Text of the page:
Thursday, March 6, 2014
Riske Business: Adam Hearts Video On Demand
This is the first year that I’ve been keeping track of my ranking of the year’s movies as the year progresses. Thus far, I’ve seen 21 of the 2014 releases. Eleven of those 21 are movies that either debuted on VOD or will during the year (I was lucky enough to see a few at film festivals and special screenings). Of those 21 movies, eight of my 10 favorite to-date are VOD movies. It’s getting to the point where at any time there are at least one or two movies on VOD that sound interesting enough to rent.
Many of the VOD movies are refreshingly conversation-ready. I have almost nothing to say about Ride Along or RoboCop after I watch them, but even a VOD movie that starts well and goes off the rails like Grand Piano is something I want to talk about with people who have also seen it. VOD movies have lots of personality and idiosyncrasy, so a movie like Cheap Thrills is going to illicit a reaction out of you whether it’s positive or negative.
Enemies Closer would have been straight-to-video if not for VOD and odds are I would have ignored it (I am a snob when it comes to DTV and usually don’t watch those movies, it’s one of my few flaws as a dedicated moviegoer). The same goes for Cheap Thrills, Nurse and Love and Air Sex. The funny thing is these same movies probably would have played in theaters if this were the 1990s. Van Damme movies like Enemies Closer used to come out sometimes twice a year. Cheap Thrills would have gotten a Very Bad Things type of release. Nurse would been a horror movie that played a two week run at the mall theater and Love and Air Sex would be marketed similar to Reality Bites. It’s so sad that these movies won’t get their day in court (so to speak) in mainstream or even indie theaters. Luckily, the beacon of hope that is VOD is around to rescue these movies from obscurity.
Furthermore, I am thankful that many of the VOD titles don’t go to a micro-budget graveyard after their on-demand run concludes. With the boom of Netflix Instant, many of these movies (especially the ones distributed by Magnolia) are finding a second life. I am so happy to hear friends and F-Heads tell me they caught up with Drinking Buddies or A Band Called Death because they were able to stream it from their Xbox 360. I don’t even care if they enjoy it. Just knowing that they had access to it is a small victory. And isn’t it great how undiscriminating Netflix streaming audiences seem to be? There’s a site I check called instantwatcher.com that lists the 50 most popular movies streaming on Netflix in the past 24 hours. The top of the list always consists of the movies that have just been made available. It doesn’t matter if it was a blockbuster like The Silence of the Lambs or a tiny movie that debuted on VOD like Best Man Down. It’s all about what’s new, which results in word-of-mouth for these smaller movies that they wouldn’t have otherwise received.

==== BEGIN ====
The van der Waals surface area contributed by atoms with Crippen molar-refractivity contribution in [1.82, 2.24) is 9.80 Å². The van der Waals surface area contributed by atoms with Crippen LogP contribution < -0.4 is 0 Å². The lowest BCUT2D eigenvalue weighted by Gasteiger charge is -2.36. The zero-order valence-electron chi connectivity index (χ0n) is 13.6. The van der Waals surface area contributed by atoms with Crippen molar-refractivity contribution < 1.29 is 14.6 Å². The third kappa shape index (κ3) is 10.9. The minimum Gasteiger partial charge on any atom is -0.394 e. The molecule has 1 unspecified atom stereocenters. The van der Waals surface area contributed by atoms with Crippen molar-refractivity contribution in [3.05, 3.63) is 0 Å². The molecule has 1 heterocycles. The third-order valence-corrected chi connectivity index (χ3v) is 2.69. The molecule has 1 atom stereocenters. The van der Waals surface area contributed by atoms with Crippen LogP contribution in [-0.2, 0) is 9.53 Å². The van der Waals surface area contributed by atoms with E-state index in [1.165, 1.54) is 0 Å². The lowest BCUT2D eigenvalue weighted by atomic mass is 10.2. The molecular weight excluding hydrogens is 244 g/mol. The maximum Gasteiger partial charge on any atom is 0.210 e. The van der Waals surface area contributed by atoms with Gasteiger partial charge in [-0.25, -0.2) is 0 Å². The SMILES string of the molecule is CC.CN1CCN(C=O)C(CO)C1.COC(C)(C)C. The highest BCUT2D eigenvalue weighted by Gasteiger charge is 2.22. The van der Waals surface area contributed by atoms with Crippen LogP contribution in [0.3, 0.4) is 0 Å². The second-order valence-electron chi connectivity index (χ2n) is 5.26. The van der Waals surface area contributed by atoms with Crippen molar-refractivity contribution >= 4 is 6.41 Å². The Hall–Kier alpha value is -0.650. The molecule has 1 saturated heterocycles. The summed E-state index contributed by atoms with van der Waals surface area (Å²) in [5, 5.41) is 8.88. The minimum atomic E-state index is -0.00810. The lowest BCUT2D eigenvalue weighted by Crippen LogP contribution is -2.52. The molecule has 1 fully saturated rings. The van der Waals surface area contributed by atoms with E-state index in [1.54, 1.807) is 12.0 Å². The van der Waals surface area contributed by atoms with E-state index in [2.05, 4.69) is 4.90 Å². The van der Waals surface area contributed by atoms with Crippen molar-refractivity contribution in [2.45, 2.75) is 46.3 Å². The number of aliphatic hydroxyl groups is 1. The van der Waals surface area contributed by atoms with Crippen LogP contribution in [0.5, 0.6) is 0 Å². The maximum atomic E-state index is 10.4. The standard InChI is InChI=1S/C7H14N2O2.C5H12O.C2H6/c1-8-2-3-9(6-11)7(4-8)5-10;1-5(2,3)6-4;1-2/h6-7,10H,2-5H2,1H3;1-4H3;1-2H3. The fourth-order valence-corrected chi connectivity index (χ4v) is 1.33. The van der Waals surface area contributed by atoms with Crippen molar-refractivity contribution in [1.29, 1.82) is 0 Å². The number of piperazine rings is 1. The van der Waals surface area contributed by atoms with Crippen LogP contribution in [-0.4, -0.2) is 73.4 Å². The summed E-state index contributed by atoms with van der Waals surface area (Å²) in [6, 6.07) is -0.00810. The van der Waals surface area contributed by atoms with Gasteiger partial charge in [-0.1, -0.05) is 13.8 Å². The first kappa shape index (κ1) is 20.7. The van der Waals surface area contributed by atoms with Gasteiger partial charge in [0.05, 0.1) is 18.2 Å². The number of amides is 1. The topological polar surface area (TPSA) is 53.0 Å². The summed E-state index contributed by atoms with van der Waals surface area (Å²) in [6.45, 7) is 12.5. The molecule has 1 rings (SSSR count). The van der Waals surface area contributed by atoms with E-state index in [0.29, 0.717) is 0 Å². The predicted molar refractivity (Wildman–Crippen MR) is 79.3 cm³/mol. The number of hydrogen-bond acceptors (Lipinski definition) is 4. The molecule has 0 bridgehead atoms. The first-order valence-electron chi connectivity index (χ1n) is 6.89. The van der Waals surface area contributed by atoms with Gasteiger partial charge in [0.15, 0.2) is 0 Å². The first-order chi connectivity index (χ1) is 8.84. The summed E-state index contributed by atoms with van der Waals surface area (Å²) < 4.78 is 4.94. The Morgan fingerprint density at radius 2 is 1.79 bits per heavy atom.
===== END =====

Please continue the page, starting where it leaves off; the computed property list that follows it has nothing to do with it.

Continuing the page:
You know what else is great about VOD? It’s a safety net for directors that can’t get a distribution budget from a major studio or indie offshoot. I’ve seen some great independent movies in the past few years and it’s reassuring for me to know that if Lance Hammer ever wants to follow-up Ballast or Andrea Arnold has another Fish Tank up her sleeve, there is a place where these movies might get picked up and made available to the public. The same goes for other directors of smaller movies such as Robert Siegel (Big Fan), Sylvain Chomet (The Illusionist) or Dan Eckman (Mystery Team).
VOD is also a safe haven for directors who have had movies that either critically or financially shit the bed. For example, Richard Kelly probably couldn’t get another studio movie. But on VOD? He could probably get something released. Sofia Coppola can have box office bomb after bomb and still find a home on VOD. And Stuart Gordon or Don Coscarelli movies will always be around because one of the VOD outlets will realize that this director’s horror brand is worth them picking up the distribution investment.
I love VOD so much that it’s getting to the point where I am anxiously awaiting to hear what movies coming out of film festivals are getting picked up by IFC or Magnolia because it means I’ll be sure to get a chance to see them. And lastly, VOD is also giving smaller movies that don’t have awards aspirations, but rather seek mostly to entertain, a chance of finding an audience. The Fox Searchlights of the world only care about studio-approved awards indies or being that twee summer breakout. This leaves many movies potentially orphaned and without a platform. VOD fixes that.
Here are a few suggestions of movies to seek out on VOD. All are at least interesting and most are very good.
Alan Partridge: A very funny Steve Coogan comedy in the vein of Hamlet 2. Now available on VOD.
Cheap Thrills: A provocative and darkly funny black comedy with great performances from Pat Healy and Ethan Embry. Now available on VOD.
Enemies Closer: A no-nonsense action vehicle with a great villain turn from Jean Claude Van Damme. Now available on VOD and available March 11 on Blu-ray and DVD.
Life Itself: A well-made, sometimes tough-to-watch documentary about the late, great Roger Ebert which improves on every aspect of the memoir of which it is based. The highlights include a lengthy segment of the movie that sheds more light on Gene Siskel than any other movie or writing I had seen before. Coming this summer to VOD.
Nurse: This movie is fucking bonkers. I love it and any other Hansel & Gretel fan probably would, too. Still available on Amazon Instant Video and coming in April to Blu-ray and DVD.